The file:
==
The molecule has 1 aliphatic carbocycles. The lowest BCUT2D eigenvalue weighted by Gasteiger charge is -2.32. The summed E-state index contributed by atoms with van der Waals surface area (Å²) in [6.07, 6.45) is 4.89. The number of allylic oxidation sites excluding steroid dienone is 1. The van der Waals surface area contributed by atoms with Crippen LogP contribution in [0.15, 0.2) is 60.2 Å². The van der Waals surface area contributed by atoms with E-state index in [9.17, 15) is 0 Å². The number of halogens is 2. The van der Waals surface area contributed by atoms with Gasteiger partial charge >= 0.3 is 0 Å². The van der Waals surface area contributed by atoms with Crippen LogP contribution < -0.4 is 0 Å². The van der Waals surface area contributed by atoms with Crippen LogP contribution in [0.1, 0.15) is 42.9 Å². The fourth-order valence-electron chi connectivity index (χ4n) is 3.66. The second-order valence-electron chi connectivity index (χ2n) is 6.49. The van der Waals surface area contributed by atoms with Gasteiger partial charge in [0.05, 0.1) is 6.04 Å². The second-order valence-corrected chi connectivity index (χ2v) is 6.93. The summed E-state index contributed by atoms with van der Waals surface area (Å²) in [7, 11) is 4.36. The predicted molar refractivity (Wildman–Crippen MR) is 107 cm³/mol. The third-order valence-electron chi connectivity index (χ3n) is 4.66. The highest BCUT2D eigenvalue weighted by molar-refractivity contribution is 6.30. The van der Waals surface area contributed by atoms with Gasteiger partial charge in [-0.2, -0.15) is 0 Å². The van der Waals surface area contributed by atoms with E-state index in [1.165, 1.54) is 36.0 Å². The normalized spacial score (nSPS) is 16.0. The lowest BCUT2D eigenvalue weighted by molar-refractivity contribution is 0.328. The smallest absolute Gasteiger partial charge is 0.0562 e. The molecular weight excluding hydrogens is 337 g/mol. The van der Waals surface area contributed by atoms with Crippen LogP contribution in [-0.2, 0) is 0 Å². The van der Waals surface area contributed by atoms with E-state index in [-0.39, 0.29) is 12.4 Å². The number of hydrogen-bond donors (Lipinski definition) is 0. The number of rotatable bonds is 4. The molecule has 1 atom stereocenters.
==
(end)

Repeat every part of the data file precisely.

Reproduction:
The molecule has 1 aliphatic carbocycles. The lowest BCUT2D eigenvalue weighted by Gasteiger charge is -2.32. The summed E-state index contributed by atoms with van der Waals surface area (Å²) in [6.07, 6.45) is 4.89. The number of allylic oxidation sites excluding steroid dienone is 1. The van der Waals surface area contributed by atoms with Crippen LogP contribution in [0.15, 0.2) is 60.2 Å². The van der Waals surface area contributed by atoms with E-state index in [9.17, 15) is 0 Å². The number of halogens is 2. The van der Waals surface area contributed by atoms with Gasteiger partial charge >= 0.3 is 0 Å². The van der Waals surface area contributed by atoms with Crippen LogP contribution < -0.4 is 0 Å². The van der Waals surface area contributed by atoms with Crippen LogP contribution in [0.1, 0.15) is 42.9 Å². The fourth-order valence-electron chi connectivity index (χ4n) is 3.66. The second-order valence-electron chi connectivity index (χ2n) is 6.49. The van der Waals surface area contributed by atoms with Gasteiger partial charge in [0.05, 0.1) is 6.04 Å². The second-order valence-corrected chi connectivity index (χ2v) is 6.93. The summed E-state index contributed by atoms with van der Waals surface area (Å²) in [7, 11) is 4.36. The predicted molar refractivity (Wildman–Crippen MR) is 107 cm³/mol. The third-order valence-electron chi connectivity index (χ3n) is 4.66. The highest BCUT2D eigenvalue weighted by molar-refractivity contribution is 6.30. The van der Waals surface area contributed by atoms with Gasteiger partial charge in [-0.2, -0.15) is 0 Å². The van der Waals surface area contributed by atoms with E-state index in [1.165, 1.54) is 36.0 Å². The normalized spacial score (nSPS) is 16.0. The lowest BCUT2D eigenvalue weighted by molar-refractivity contribution is 0.328. The smallest absolute Gasteiger partial charge is 0.0562 e. The molecular weight excluding hydrogens is 337 g/mol. The van der Waals surface area contributed by atoms with Crippen LogP contribution in [-0.2, 0) is 0 Å². The van der Waals surface area contributed by atoms with E-state index in [-0.39, 0.29) is 12.4 Å². The number of hydrogen-bond donors (Lipinski definition) is 0. The number of rotatable bonds is 4. The molecule has 1 atom stereocenters.